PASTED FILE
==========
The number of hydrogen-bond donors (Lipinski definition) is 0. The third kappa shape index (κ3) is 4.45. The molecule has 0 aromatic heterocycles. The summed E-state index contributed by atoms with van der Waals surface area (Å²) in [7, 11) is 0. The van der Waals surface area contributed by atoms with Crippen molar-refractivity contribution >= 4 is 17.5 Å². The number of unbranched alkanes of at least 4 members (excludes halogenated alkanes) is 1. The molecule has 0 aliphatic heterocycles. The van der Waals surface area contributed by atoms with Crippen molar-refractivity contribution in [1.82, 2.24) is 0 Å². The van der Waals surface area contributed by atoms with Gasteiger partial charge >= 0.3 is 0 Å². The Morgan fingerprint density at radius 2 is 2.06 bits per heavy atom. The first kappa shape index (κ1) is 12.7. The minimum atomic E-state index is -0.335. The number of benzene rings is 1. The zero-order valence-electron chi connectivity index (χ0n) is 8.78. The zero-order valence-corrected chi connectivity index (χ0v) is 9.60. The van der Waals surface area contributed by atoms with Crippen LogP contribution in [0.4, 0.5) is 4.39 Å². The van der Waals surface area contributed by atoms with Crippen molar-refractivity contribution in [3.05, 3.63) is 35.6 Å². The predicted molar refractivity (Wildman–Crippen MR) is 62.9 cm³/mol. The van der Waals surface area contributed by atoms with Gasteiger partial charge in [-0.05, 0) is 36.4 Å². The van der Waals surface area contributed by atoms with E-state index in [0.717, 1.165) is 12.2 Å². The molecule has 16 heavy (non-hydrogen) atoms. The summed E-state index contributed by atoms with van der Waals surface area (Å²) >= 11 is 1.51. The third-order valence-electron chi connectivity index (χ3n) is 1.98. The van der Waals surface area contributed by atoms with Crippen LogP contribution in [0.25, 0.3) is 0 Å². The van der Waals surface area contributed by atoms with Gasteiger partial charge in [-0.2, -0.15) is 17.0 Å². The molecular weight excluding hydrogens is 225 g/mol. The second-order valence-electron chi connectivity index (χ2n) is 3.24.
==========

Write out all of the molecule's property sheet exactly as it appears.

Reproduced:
The number of hydrogen-bond donors (Lipinski definition) is 0. The third kappa shape index (κ3) is 4.45. The molecule has 0 aromatic heterocycles. The summed E-state index contributed by atoms with van der Waals surface area (Å²) in [7, 11) is 0. The van der Waals surface area contributed by atoms with Crippen molar-refractivity contribution >= 4 is 17.5 Å². The number of unbranched alkanes of at least 4 members (excludes halogenated alkanes) is 1. The molecule has 0 aliphatic heterocycles. The van der Waals surface area contributed by atoms with Crippen molar-refractivity contribution in [1.82, 2.24) is 0 Å². The van der Waals surface area contributed by atoms with Gasteiger partial charge >= 0.3 is 0 Å². The Morgan fingerprint density at radius 2 is 2.06 bits per heavy atom. The first kappa shape index (κ1) is 12.7. The minimum atomic E-state index is -0.335. The number of benzene rings is 1. The zero-order valence-electron chi connectivity index (χ0n) is 8.78. The zero-order valence-corrected chi connectivity index (χ0v) is 9.60. The van der Waals surface area contributed by atoms with Crippen LogP contribution in [0.4, 0.5) is 4.39 Å². The van der Waals surface area contributed by atoms with Crippen molar-refractivity contribution in [3.05, 3.63) is 35.6 Å². The predicted molar refractivity (Wildman–Crippen MR) is 62.9 cm³/mol. The van der Waals surface area contributed by atoms with Gasteiger partial charge in [-0.05, 0) is 36.4 Å². The van der Waals surface area contributed by atoms with E-state index in [0.717, 1.165) is 12.2 Å². The molecule has 16 heavy (non-hydrogen) atoms. The summed E-state index contributed by atoms with van der Waals surface area (Å²) >= 11 is 1.51. The third-order valence-electron chi connectivity index (χ3n) is 1.98. The van der Waals surface area contributed by atoms with Crippen LogP contribution in [0.25, 0.3) is 0 Å². The van der Waals surface area contributed by atoms with Gasteiger partial charge in [-0.2, -0.15) is 17.0 Å². The molecular weight excluding hydrogens is 225 g/mol. The second-order valence-electron chi connectivity index (χ2n) is 3.24.